What Causes Weight Gain in Perimenopause?
Hold That Pause
Hold That Pause

What Causes Weight Gain in Perimenopause?

Outside of the mood swings and a general sense that I was tipping the sanity scales a wee bit too far at times, I would have to say that for me personally, stubborn weight gain has been the most difficult and frustrating symptom of perimenopause.

I have a small frame.  I am also very tall – nearly 5’10.  Until I gave birth to my first child at the age of 34, my all time heaviest weight was 133 lbs.  That’s right.  I am 5’10 and the most I have weighed in my entire life – pregnancy notwithstanding - was 133 lbs.

It’s not like I didn’t try to gain weight.  Trust me.  I did.  But no matter how hard I tried, I couldn’t. However, all of that changed after the birth of my last child in my early 40s, when I began to enter perimenopause.

Now, at age 55 and fully menopausal, I not only weigh more than I have ever weighed (even while pregnant) in my entire life; but it takes an extraordinary amount of effort to not gain weight. So what gives?  Why do women grow their own flotation device around their mid-sections once they reach middle-age and menopause?  And more importantly, what the heck can we do about it?

It’s Your Hormones, Stupid

In his book, From Belly Fat to Belly Flat: How Your Hormones Are Adding Inches to Your Waist and Subtracting Years from Your Life,  Dr. C.W. Randolph illustrates the link between estrogen dominance and belly fat in women.

According to Dr. Randolph, it has little to do with your ability to diet, limit carbohydrates, or even exercise, though all of these things are certainly important. The bigger factor (pardon the pun) causing stubborn weight gain in middle-aged women is too much estrogen, says Dr. Randolph.

Up until their mid to late 30s, most women live in relative harmony with their hormones. Regular menstrual cycles come and go approximately every 28 to 33 days. Weight is stable. Libido is normal, and moods are tempered with the calming, antidepressant effects of balanced estrogen.

Somewhere around her early to mid 40s, when a woman enters perimenopause, her progesterone levels begin to fluctuate and drop.  Prior to perimenopause, progesterone levels fluctuate and drop as well – hence the bothersome PMS symptoms many women suffer with during their years of menses.

But the fluctuations during perimenopause are much more severe and erratic, and are also the basis of the weight gain problem in middle-age, according to Dr. Randolph.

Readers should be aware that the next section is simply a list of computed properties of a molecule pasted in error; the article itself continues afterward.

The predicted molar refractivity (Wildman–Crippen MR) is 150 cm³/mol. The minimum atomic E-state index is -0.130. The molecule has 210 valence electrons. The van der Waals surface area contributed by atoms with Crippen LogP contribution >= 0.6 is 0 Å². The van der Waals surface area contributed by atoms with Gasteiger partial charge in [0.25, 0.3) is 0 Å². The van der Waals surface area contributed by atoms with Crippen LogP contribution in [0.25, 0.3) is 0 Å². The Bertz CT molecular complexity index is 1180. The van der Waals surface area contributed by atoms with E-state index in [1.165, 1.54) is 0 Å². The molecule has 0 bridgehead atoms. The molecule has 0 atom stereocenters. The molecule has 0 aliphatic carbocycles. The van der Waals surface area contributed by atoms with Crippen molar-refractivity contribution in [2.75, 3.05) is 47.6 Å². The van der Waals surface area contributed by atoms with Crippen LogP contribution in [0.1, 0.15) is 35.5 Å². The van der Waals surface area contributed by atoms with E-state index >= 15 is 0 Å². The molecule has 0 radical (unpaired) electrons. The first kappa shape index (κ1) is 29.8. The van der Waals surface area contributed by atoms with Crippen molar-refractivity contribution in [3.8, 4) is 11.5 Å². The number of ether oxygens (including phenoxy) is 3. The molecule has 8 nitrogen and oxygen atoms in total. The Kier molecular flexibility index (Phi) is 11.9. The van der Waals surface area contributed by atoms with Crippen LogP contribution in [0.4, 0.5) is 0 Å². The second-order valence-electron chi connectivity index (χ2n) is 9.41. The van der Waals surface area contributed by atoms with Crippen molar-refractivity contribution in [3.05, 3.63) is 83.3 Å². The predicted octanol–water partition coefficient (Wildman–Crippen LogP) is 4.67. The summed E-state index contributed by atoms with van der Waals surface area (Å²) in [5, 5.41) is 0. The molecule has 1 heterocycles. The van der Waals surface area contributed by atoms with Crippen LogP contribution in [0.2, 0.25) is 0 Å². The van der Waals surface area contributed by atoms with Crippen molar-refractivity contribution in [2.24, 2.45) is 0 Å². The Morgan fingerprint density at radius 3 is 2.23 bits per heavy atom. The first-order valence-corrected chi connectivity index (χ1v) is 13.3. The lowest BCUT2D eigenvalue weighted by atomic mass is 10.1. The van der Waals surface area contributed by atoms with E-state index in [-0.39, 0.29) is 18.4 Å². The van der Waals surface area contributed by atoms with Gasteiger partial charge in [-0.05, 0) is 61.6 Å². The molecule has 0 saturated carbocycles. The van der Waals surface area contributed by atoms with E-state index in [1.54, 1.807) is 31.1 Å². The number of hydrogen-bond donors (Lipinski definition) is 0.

The Estrogen-Fat Cells-Estrogen-Merry-Go-Round

When progesterone levels drop, estrogen levels become dominant.  When estrogen is dominant, an entire bevy of unintended consequences can occur: mood swings, irritability, rage, tender breasts, bloating, headaches, fatigue, and even weight gain.

Excess estrogen increases body fat.  Fat tissue produces and stores more estrogen. The estrogen in turn, causes the body to increase fat tissue. If the cycle is not interrupted, fat tissue will continue to produce estrogen, and estrogen will continue to produce fat tissue.

To add further insult to injury, estrogen dominance also renders your body unable to use fat stores for energy.  So, no matter how much you exercise, or how little you eat, the fat will not go away.  Furthermore, unmitigated estrogen also impacts how your body distributes the fat.  For women, it stores around the abdomen, hips, waist, and thighs.

Eating to Break the Estrogen-Fat-Producing Cycle

It does seem like a contradiction to suggest that in order to lose weight one must eat.  But, that is certainly the case.  When it comes to addressing weight gain due to hormone imbalance, this is especially true.

In Dr. Randolph's book, protein and healthy fats at every meal help lay the foundation for busting belly fat, in addition to cruciferous vegetables, citrus fruits, and lignans (antioxidants and phytoestrogens found in a variety of plant sources.)

Certain foods naturally decrease the body’s estrogen load – belly blaster foods, as Dr. Randolph calls them. Insoluble fibers, for example, such as whole-wheat bread, barley, brown rice, and a variety of seeds, actually bind to excess estrogen in the digestive tract, and are then excreted by the body.

Vitamin supplements, regular exercise, water, healthy sleep patterns, and knowing which foods and beverages to avoid, round out the plan to help you win the battle of the bulge.

Change Doesn’t Come Easy

Discovering that a life time of eating habits which have served you relatively well have now become your metabolic nemesis in middle-age is not exactly welcoming news, I know. Couple this with the fact that most middle-aged people are pretty set in their ways, and the challenge of changing lifelong eating habits can seem utterly daunting.

Dr. Randolph makes the task relatively easy in my view.  The recipes he provides in his book do not require special ingredients – everything can be found in your local grocery store - and he takes a very balanced and realistic view in matters of health.

Of course, it is up to us to take the initiative to put the plan in motion.  But, if you're looking for a sensible approach to help you eat that elephant, From Belly Fat to Belly Flat, won't steer you wrong.

  • 1
Was this article helpful? Yes No

About the Author

Magnolia is dedicated to empowering women to take responsibility for their own health.